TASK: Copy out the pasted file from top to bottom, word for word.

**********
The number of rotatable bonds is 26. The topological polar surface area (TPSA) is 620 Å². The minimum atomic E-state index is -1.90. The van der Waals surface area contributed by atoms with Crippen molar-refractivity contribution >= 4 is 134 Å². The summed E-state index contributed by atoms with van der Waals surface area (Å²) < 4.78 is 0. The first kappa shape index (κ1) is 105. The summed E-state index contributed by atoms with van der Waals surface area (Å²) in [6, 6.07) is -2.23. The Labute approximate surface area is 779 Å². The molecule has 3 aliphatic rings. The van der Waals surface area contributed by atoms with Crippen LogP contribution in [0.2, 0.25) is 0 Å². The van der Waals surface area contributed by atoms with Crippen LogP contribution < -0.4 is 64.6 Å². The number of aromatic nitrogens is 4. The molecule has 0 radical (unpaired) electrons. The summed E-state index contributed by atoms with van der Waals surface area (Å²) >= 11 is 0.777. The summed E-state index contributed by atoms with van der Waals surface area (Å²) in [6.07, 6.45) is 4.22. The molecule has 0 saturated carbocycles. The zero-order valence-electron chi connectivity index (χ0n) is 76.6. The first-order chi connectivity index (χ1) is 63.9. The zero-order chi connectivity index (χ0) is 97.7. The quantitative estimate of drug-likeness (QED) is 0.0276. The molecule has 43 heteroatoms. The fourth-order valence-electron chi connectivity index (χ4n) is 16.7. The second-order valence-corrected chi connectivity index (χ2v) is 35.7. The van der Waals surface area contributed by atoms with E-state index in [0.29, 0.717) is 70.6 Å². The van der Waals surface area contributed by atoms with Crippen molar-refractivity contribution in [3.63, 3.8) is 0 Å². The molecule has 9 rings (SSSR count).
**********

The number of rotatable bonds is 26. The topological polar surface area (TPSA) is 620 Å². The minimum atomic E-state index is -1.90. The van der Waals surface area contributed by atoms with Crippen molar-refractivity contribution >= 4 is 134 Å². The summed E-state index contributed by atoms with van der Waals surface area (Å²) < 4.78 is 0. The first kappa shape index (κ1) is 105. The summed E-state index contributed by atoms with van der Waals surface area (Å²) in [6, 6.07) is -2.23. The Labute approximate surface area is 779 Å². The molecule has 3 aliphatic rings. The van der Waals surface area contributed by atoms with Crippen LogP contribution in [0.2, 0.25) is 0 Å². The van der Waals surface area contributed by atoms with Crippen LogP contribution < -0.4 is 64.6 Å². The number of aromatic nitrogens is 4. The molecule has 0 radical (unpaired) electrons. The summed E-state index contributed by atoms with van der Waals surface area (Å²) >= 11 is 0.777. The summed E-state index contributed by atoms with van der Waals surface area (Å²) in [6.07, 6.45) is 4.22. The molecule has 0 saturated carbocycles. The zero-order valence-electron chi connectivity index (χ0n) is 76.6. The first-order chi connectivity index (χ1) is 63.9. The zero-order chi connectivity index (χ0) is 97.7. The quantitative estimate of drug-likeness (QED) is 0.0276. The molecule has 43 heteroatoms. The fourth-order valence-electron chi connectivity index (χ4n) is 16.7. The second-order valence-corrected chi connectivity index (χ2v) is 35.7. The van der Waals surface area contributed by atoms with E-state index in [0.29, 0.717) is 70.6 Å². The van der Waals surface area contributed by atoms with Crippen molar-refractivity contribution in [3.63, 3.8) is 0 Å². The molecule has 9 rings (SSSR count).